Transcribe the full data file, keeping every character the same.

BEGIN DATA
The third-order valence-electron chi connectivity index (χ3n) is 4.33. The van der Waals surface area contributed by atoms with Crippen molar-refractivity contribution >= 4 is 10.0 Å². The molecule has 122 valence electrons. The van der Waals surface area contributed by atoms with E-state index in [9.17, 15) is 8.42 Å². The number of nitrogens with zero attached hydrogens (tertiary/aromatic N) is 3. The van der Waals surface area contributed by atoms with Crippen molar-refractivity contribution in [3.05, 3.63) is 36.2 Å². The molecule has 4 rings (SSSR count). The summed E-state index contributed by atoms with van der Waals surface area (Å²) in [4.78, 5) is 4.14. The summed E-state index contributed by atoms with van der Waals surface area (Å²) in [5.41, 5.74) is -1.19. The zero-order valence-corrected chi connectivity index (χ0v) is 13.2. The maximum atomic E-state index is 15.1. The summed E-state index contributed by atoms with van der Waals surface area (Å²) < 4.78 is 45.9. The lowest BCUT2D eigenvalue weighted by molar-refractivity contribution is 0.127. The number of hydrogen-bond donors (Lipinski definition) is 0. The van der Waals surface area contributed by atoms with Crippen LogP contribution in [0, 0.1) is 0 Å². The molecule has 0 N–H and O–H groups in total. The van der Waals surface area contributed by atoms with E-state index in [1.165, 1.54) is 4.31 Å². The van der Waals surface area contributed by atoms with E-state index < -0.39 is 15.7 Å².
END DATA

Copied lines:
The third-order valence-electron chi connectivity index (χ3n) is 4.33. The van der Waals surface area contributed by atoms with Crippen molar-refractivity contribution >= 4 is 10.0 Å². The molecule has 122 valence electrons. The van der Waals surface area contributed by atoms with E-state index in [9.17, 15) is 8.42 Å². The number of nitrogens with zero attached hydrogens (tertiary/aromatic N) is 3. The van der Waals surface area contributed by atoms with Crippen molar-refractivity contribution in [3.05, 3.63) is 36.2 Å². The molecule has 4 rings (SSSR count). The summed E-state index contributed by atoms with van der Waals surface area (Å²) in [4.78, 5) is 4.14. The summed E-state index contributed by atoms with van der Waals surface area (Å²) in [5.41, 5.74) is -1.19. The zero-order valence-corrected chi connectivity index (χ0v) is 13.2. The maximum atomic E-state index is 15.1. The summed E-state index contributed by atoms with van der Waals surface area (Å²) < 4.78 is 45.9. The lowest BCUT2D eigenvalue weighted by molar-refractivity contribution is 0.127. The number of hydrogen-bond donors (Lipinski definition) is 0. The van der Waals surface area contributed by atoms with Crippen LogP contribution in [0, 0.1) is 0 Å². The molecule has 0 N–H and O–H groups in total. The van der Waals surface area contributed by atoms with E-state index in [1.165, 1.54) is 4.31 Å². The van der Waals surface area contributed by atoms with E-state index < -0.39 is 15.7 Å².